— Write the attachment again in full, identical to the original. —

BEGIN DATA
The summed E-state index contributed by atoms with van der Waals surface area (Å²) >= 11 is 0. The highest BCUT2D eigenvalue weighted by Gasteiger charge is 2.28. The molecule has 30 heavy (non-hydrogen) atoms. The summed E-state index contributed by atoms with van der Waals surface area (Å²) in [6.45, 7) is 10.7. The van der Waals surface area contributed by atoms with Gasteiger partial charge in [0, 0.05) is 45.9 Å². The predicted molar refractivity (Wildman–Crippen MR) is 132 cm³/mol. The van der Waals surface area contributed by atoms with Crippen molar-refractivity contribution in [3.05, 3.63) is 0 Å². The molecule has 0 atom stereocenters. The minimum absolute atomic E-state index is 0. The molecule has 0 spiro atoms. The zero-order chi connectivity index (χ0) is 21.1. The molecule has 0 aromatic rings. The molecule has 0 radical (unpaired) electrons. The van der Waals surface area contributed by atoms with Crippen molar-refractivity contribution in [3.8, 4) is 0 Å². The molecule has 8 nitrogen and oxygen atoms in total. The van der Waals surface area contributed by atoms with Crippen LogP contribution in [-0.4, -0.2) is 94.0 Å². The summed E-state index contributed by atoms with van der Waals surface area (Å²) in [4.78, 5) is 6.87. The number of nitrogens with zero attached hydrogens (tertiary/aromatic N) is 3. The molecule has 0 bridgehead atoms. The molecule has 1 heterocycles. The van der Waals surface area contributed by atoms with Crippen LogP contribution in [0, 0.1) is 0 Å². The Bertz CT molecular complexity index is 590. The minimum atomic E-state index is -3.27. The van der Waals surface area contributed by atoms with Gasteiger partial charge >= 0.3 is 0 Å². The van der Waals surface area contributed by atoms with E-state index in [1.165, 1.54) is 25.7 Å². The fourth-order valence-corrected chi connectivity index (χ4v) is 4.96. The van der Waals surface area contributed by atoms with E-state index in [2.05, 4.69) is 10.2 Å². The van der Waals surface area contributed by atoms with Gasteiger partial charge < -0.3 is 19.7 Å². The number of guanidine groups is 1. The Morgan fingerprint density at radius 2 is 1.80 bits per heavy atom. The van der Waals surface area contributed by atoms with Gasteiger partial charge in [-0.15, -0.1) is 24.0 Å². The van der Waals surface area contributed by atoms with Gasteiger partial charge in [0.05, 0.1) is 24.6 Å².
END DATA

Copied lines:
The summed E-state index contributed by atoms with van der Waals surface area (Å²) >= 11 is 0. The highest BCUT2D eigenvalue weighted by Gasteiger charge is 2.28. The molecule has 30 heavy (non-hydrogen) atoms. The summed E-state index contributed by atoms with van der Waals surface area (Å²) in [6.45, 7) is 10.7. The van der Waals surface area contributed by atoms with Gasteiger partial charge in [0, 0.05) is 45.9 Å². The predicted molar refractivity (Wildman–Crippen MR) is 132 cm³/mol. The van der Waals surface area contributed by atoms with Crippen molar-refractivity contribution in [3.05, 3.63) is 0 Å². The molecule has 0 atom stereocenters. The minimum absolute atomic E-state index is 0. The molecule has 0 spiro atoms. The zero-order chi connectivity index (χ0) is 21.1. The molecule has 0 aromatic rings. The molecule has 0 radical (unpaired) electrons. The van der Waals surface area contributed by atoms with Crippen molar-refractivity contribution in [3.8, 4) is 0 Å². The molecule has 8 nitrogen and oxygen atoms in total. The van der Waals surface area contributed by atoms with Crippen LogP contribution in [-0.4, -0.2) is 94.0 Å². The summed E-state index contributed by atoms with van der Waals surface area (Å²) in [4.78, 5) is 6.87. The number of nitrogens with zero attached hydrogens (tertiary/aromatic N) is 3. The molecule has 0 bridgehead atoms. The molecule has 1 heterocycles. The van der Waals surface area contributed by atoms with Crippen LogP contribution in [0, 0.1) is 0 Å². The Bertz CT molecular complexity index is 590. The minimum atomic E-state index is -3.27. The van der Waals surface area contributed by atoms with Gasteiger partial charge >= 0.3 is 0 Å². The van der Waals surface area contributed by atoms with E-state index in [1.165, 1.54) is 25.7 Å². The fourth-order valence-corrected chi connectivity index (χ4v) is 4.96. The van der Waals surface area contributed by atoms with E-state index in [2.05, 4.69) is 10.2 Å². The van der Waals surface area contributed by atoms with Gasteiger partial charge < -0.3 is 19.7 Å². The number of guanidine groups is 1. The Morgan fingerprint density at radius 2 is 1.80 bits per heavy atom. The van der Waals surface area contributed by atoms with Gasteiger partial charge in [-0.15, -0.1) is 24.0 Å². The van der Waals surface area contributed by atoms with Gasteiger partial charge in [0.05, 0.1) is 24.6 Å².